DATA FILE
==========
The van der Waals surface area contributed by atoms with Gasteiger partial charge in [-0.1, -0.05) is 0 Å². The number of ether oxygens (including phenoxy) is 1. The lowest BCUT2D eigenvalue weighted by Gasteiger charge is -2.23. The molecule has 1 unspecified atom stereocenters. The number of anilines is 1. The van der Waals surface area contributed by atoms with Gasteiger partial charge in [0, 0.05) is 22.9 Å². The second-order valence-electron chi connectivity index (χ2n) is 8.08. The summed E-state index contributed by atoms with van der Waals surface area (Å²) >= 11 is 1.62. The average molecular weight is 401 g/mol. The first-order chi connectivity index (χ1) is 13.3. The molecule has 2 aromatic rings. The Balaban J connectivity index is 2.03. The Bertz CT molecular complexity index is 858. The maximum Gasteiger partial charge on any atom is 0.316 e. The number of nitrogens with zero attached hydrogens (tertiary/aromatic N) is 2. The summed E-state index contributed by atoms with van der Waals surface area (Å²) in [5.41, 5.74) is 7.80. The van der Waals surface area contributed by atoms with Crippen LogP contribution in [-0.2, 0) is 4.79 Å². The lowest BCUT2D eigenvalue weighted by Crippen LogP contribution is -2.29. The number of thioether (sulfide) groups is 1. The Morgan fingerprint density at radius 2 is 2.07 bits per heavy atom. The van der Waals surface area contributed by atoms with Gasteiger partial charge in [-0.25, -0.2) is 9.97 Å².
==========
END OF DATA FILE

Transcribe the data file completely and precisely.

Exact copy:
The van der Waals surface area contributed by atoms with Gasteiger partial charge in [-0.1, -0.05) is 0 Å². The number of ether oxygens (including phenoxy) is 1. The lowest BCUT2D eigenvalue weighted by Gasteiger charge is -2.23. The molecule has 1 unspecified atom stereocenters. The number of anilines is 1. The van der Waals surface area contributed by atoms with Gasteiger partial charge in [0, 0.05) is 22.9 Å². The second-order valence-electron chi connectivity index (χ2n) is 8.08. The summed E-state index contributed by atoms with van der Waals surface area (Å²) >= 11 is 1.62. The average molecular weight is 401 g/mol. The first-order chi connectivity index (χ1) is 13.3. The molecule has 2 aromatic rings. The Balaban J connectivity index is 2.03. The Bertz CT molecular complexity index is 858. The maximum Gasteiger partial charge on any atom is 0.316 e. The number of nitrogens with zero attached hydrogens (tertiary/aromatic N) is 2. The summed E-state index contributed by atoms with van der Waals surface area (Å²) in [5.41, 5.74) is 7.80. The van der Waals surface area contributed by atoms with Crippen LogP contribution in [-0.2, 0) is 4.79 Å². The lowest BCUT2D eigenvalue weighted by Crippen LogP contribution is -2.29. The number of thioether (sulfide) groups is 1. The Morgan fingerprint density at radius 2 is 2.07 bits per heavy atom. The van der Waals surface area contributed by atoms with Gasteiger partial charge in [-0.25, -0.2) is 9.97 Å².